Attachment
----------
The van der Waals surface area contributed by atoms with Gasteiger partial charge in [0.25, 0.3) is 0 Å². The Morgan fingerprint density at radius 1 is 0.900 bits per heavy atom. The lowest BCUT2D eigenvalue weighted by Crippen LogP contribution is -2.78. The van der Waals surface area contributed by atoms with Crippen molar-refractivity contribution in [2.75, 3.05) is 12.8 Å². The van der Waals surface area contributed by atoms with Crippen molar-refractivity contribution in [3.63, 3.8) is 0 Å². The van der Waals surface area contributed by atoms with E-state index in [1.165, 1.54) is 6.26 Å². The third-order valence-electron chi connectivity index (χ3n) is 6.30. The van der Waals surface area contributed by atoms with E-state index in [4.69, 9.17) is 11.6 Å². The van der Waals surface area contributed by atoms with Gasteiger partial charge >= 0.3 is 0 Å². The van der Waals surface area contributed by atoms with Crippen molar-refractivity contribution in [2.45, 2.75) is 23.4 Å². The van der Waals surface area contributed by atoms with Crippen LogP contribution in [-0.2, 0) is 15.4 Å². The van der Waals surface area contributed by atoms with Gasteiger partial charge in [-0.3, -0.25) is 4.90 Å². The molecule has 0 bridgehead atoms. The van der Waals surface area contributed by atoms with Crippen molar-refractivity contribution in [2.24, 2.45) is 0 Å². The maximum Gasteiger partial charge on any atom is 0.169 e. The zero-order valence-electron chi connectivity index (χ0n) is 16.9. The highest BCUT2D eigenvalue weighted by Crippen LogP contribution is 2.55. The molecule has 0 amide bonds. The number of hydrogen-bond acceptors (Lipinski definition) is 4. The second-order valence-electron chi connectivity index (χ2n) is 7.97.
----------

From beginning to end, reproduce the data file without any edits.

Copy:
The van der Waals surface area contributed by atoms with Gasteiger partial charge in [0.25, 0.3) is 0 Å². The Morgan fingerprint density at radius 1 is 0.900 bits per heavy atom. The lowest BCUT2D eigenvalue weighted by Crippen LogP contribution is -2.78. The van der Waals surface area contributed by atoms with Crippen molar-refractivity contribution in [2.75, 3.05) is 12.8 Å². The van der Waals surface area contributed by atoms with Crippen molar-refractivity contribution in [3.63, 3.8) is 0 Å². The van der Waals surface area contributed by atoms with E-state index in [1.165, 1.54) is 6.26 Å². The third-order valence-electron chi connectivity index (χ3n) is 6.30. The van der Waals surface area contributed by atoms with E-state index in [4.69, 9.17) is 11.6 Å². The van der Waals surface area contributed by atoms with Gasteiger partial charge >= 0.3 is 0 Å². The van der Waals surface area contributed by atoms with Crippen molar-refractivity contribution in [2.45, 2.75) is 23.4 Å². The van der Waals surface area contributed by atoms with Crippen LogP contribution in [-0.2, 0) is 15.4 Å². The van der Waals surface area contributed by atoms with Gasteiger partial charge in [-0.3, -0.25) is 4.90 Å². The molecule has 0 bridgehead atoms. The van der Waals surface area contributed by atoms with Crippen molar-refractivity contribution in [2.24, 2.45) is 0 Å². The maximum Gasteiger partial charge on any atom is 0.169 e. The zero-order valence-electron chi connectivity index (χ0n) is 16.9. The highest BCUT2D eigenvalue weighted by Crippen LogP contribution is 2.55. The molecule has 0 amide bonds. The number of hydrogen-bond acceptors (Lipinski definition) is 4. The second-order valence-electron chi connectivity index (χ2n) is 7.97.